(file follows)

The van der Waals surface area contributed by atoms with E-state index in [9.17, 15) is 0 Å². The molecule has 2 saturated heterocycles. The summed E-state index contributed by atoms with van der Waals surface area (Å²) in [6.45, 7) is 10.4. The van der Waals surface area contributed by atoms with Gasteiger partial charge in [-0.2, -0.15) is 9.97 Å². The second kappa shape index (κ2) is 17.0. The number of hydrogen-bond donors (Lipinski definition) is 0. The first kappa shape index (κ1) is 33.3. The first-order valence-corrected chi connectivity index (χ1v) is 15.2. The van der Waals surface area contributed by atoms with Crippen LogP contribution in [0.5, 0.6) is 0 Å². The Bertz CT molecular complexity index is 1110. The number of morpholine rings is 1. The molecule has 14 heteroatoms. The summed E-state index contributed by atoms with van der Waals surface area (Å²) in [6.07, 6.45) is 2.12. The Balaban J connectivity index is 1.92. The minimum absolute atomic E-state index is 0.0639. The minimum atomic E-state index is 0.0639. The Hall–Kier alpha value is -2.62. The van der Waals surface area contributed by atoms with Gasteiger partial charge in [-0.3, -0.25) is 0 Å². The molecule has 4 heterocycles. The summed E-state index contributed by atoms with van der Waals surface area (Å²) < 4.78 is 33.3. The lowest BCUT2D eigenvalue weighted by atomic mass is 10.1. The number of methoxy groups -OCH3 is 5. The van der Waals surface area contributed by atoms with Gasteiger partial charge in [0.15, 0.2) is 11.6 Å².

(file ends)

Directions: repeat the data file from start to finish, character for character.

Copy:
The van der Waals surface area contributed by atoms with E-state index in [9.17, 15) is 0 Å². The molecule has 2 saturated heterocycles. The summed E-state index contributed by atoms with van der Waals surface area (Å²) in [6.45, 7) is 10.4. The van der Waals surface area contributed by atoms with Gasteiger partial charge in [-0.2, -0.15) is 9.97 Å². The second kappa shape index (κ2) is 17.0. The number of hydrogen-bond donors (Lipinski definition) is 0. The first kappa shape index (κ1) is 33.3. The first-order valence-corrected chi connectivity index (χ1v) is 15.2. The van der Waals surface area contributed by atoms with Crippen LogP contribution in [0.5, 0.6) is 0 Å². The Bertz CT molecular complexity index is 1110. The number of morpholine rings is 1. The molecule has 14 heteroatoms. The summed E-state index contributed by atoms with van der Waals surface area (Å²) in [6.07, 6.45) is 2.12. The Balaban J connectivity index is 1.92. The minimum absolute atomic E-state index is 0.0639. The minimum atomic E-state index is 0.0639. The Hall–Kier alpha value is -2.62. The van der Waals surface area contributed by atoms with Gasteiger partial charge in [-0.3, -0.25) is 0 Å². The molecule has 4 heterocycles. The summed E-state index contributed by atoms with van der Waals surface area (Å²) < 4.78 is 33.3. The lowest BCUT2D eigenvalue weighted by atomic mass is 10.1. The number of methoxy groups -OCH3 is 5. The van der Waals surface area contributed by atoms with Gasteiger partial charge in [0.15, 0.2) is 11.6 Å².